US 4687674 A
A process for preparing batter which comprises measuring out and mixing thoroughly appropriate quantities of flour and water characterized in that at least the flour is measured gravimetrically, the measured proportions of flour and water are fed continuously to a mixing device through which they flow by gravity and are mixed to form the batter which is removed continuously.
1. A process for preparing a batter which comprises:
continuously feeding gravimetrically measured quantities of flour and continuously feeding measured quantities of water to a mixing device, which comprises a tube containing a central shaft, a set of a plurality of fingers disposed about an inside wall of the tube along the length of the tube and a set of a plurality of fingers disposed about the shaft along the length of the shaft, wherein at least one set of the fingers is capable of freely moving in a manner which consists essentially of rotating;
mixing the flour and water by rotating at least one of the sets of fingers to form the batter while the flour, water and batter flow by gravity through the tube, the at least one set of the fingers being rotated at a speed sufficient to create a turbulent condition during the mixing operation; and
continuously removing the batter from the mixing device.
2. A process according to claim 1 wherein one set of fingers is static and wherein the fingers of the rotatable set of fingers are positioned at a pitch angle of from 30° to 60°.
3. A process according to claim 2 wherein the fingers of the rotatable set of fingers are flat bars.
4. A process according to claim 2 wherein the sets of fingers overlap and the set of static fingers are flat bars fitted such that the cross-section of the flat bars are in a vertical position.
5. A process according to claim 4 wherein the rotatable set of fingers is fitted to the central shaft and the fingers of the rotatable set of fingers are flat bars.
6. A process according to claim 1 wherein the rotatable set of fingers are fitted to the central shaft and rotate at from 25 to 150 revolutions per minute.
7. A process according to claim 1 wherein the tube is positioned so that its longitudinal axis is vertical.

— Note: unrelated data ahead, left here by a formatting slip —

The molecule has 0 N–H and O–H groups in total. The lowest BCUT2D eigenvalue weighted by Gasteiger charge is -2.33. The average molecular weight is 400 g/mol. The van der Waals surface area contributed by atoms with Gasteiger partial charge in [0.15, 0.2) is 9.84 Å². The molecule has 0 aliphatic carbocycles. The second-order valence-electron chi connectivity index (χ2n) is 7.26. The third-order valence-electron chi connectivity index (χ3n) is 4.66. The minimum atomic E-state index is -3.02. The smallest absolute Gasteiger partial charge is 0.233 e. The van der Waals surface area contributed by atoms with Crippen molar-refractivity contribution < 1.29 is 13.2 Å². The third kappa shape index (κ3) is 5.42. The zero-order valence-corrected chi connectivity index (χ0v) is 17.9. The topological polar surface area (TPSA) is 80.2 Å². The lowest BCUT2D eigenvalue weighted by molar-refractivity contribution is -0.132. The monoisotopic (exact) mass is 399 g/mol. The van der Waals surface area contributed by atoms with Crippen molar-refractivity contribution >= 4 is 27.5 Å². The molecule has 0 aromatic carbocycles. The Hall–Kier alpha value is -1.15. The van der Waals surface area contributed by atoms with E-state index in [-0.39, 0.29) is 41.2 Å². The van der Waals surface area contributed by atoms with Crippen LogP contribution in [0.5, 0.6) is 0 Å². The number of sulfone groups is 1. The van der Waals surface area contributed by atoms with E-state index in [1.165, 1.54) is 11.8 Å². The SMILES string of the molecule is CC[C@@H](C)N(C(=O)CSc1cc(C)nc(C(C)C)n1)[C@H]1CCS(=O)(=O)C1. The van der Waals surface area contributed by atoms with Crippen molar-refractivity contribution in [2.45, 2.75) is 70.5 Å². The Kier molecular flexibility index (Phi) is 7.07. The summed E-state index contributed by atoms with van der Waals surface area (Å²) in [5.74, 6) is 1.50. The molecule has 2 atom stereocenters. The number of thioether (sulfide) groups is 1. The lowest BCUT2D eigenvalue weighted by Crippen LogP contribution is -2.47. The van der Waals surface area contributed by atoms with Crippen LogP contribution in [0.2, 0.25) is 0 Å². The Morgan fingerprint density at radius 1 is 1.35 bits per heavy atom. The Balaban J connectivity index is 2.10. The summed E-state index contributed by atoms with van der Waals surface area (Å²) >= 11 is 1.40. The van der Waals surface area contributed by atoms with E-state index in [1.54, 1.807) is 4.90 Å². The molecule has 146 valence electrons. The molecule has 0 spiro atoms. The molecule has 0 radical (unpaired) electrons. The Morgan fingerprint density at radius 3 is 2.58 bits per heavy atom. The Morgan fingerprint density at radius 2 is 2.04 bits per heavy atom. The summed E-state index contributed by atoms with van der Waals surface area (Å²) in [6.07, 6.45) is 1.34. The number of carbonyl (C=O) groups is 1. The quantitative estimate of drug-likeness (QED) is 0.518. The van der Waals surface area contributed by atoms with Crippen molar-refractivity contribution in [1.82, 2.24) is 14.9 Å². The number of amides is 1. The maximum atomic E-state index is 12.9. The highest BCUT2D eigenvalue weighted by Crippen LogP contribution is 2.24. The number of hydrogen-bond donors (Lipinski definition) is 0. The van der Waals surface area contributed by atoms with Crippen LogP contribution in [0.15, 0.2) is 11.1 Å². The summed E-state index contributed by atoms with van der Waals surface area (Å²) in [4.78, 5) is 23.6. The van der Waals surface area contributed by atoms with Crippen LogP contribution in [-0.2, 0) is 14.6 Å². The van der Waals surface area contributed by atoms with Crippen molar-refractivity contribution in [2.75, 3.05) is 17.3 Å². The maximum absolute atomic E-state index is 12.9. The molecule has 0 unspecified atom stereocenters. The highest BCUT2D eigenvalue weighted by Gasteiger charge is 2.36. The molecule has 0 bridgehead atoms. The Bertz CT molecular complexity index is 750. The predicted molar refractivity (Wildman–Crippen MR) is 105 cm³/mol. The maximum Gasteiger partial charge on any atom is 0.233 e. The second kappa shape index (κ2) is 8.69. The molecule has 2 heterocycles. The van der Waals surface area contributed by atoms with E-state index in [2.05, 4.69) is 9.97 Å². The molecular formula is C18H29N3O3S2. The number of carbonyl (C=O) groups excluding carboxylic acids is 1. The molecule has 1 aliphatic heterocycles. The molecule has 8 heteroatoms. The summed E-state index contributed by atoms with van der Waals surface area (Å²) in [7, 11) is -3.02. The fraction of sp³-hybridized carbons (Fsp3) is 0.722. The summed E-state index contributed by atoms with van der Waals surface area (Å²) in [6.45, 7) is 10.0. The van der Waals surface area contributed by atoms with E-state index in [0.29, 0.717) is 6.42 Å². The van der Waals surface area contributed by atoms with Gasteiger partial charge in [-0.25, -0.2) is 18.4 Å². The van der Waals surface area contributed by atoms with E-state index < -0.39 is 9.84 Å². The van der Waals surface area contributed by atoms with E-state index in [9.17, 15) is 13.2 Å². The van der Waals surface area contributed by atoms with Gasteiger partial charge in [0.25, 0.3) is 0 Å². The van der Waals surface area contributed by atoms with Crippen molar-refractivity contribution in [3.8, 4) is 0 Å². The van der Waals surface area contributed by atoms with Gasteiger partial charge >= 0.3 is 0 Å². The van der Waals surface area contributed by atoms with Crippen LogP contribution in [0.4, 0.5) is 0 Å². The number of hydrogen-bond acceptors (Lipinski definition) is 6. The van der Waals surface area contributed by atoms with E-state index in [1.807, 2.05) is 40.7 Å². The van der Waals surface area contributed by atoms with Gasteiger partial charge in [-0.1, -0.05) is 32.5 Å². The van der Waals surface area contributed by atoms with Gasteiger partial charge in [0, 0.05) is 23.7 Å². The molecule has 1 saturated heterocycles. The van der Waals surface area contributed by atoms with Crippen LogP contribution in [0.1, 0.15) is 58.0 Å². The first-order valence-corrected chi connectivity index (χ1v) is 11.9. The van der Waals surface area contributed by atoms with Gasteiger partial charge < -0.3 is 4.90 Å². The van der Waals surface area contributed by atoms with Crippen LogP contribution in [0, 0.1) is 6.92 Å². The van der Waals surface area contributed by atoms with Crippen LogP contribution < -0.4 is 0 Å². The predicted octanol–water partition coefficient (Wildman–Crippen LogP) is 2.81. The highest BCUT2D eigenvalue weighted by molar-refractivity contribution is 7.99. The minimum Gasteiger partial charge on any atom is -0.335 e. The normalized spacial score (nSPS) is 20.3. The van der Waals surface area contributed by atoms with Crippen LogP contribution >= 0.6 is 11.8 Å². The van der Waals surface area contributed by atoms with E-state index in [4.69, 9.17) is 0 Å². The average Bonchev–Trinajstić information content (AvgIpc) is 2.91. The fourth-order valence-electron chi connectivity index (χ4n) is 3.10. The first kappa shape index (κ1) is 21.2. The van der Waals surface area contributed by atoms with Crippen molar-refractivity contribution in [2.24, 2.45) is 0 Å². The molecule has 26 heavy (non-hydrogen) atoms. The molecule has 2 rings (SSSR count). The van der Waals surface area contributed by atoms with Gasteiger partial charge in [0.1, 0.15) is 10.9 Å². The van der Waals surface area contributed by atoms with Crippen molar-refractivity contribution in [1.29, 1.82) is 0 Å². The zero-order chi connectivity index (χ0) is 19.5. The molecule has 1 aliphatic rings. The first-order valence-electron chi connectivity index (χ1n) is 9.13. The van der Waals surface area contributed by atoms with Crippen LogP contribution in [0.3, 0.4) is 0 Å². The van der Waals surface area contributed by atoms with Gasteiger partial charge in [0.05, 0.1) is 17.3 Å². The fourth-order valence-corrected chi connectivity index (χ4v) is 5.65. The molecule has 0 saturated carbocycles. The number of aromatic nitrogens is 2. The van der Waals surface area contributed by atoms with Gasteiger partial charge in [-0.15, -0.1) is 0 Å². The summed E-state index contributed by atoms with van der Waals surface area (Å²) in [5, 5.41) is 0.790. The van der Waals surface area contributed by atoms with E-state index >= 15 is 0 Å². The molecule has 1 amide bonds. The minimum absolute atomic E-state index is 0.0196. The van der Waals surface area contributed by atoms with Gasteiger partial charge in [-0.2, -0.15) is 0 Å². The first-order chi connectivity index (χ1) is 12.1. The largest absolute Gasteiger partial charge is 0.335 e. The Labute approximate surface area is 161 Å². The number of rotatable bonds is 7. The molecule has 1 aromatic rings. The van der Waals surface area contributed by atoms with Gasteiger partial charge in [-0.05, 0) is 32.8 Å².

8. A process according to claim 1 wherein the batter is a Tempura batter.
The present invention relates to a continuous mixing process, more particularly to a continuous process for mixing flour and water be weight to make batter.
Batter is usually made batchwise by measuring the flour volumetrically before mixing with the water. For example, the flour may be measured by means of a screw-feeder whereby the volume is determined by the number of turns of the screw. However, when flour is measured by volume, compaction of the flour occurs to varying degrees and, therefore, the ratio of flour to water in the mixture increases accordingly. As a result it is extremely difficult to obtain a consistently even mixture of flour and water and therefore it is almost impossible to control the viscosity of the batter produced. Moreover, when batter such as tempura batter is produced batchwise on an industrial scale, large quantities are usually prepared in each batch for practical and economic reasons and since the life time of a tempura batter is relatively short, the batter must used within in a relatively short period of time. Therefore, interruptions of the production e.g. meal breaks or mechanical breakdowns, can result in the loss of large quantities of batter.
We have found, surprisingly, that batter can be made by a continuous process in which at least the flour is measured gravimetrically. This continuous process has the advantage over a batchwise process in that the total volume in the system is much smaller and suitable quantities of batter can be prepared economically as and when desired. Moreover, the measurement of the flour gravimetrically instead of volumetrically has the advantage that the viscosity of the batter can be controlled very accurately before entering the batter applicator.
Accordingly, the present invention provides a process for preparing batter which comprises measuring out and mixing thoroughly appropriate quantities of flour and water characterised in that at least the flour is measured gravimetrically, the measured proportions of flour and water are fed continuously to a mixing device through which they flow by gravity and are mixed to form the batter which is removed continuously.
The measuring and feeding of the flour and water to the mixing device may be carried out by known means which may be, if desired, completely automatic. For example, one possible weighing method used for guaranteeing an even flow of flour in the required amount may be based on a weighing unit provided with load cells and a micro-processor. By programming the micro-processor for a certain feed rate, the speed of a screw feeder fitted to the bottom of the flour hopper is automatically adjusted to discharge the set amount in weight of flour per time unit. This means that the speed of the screw feeder will automatically be lower at a higher compaction of the flour and vice versa.
The means for ensuring the appropriate flow rate of water to the mixer may conveniently be provided by an ordinary piston pump fitted with a variable speed motor in which case the micro-processor is programmed to give the appropriate speed of the motor. The set ratio between flour and water may thus be adjusted to be the same at any time and various batter demands of the subsequent processing line.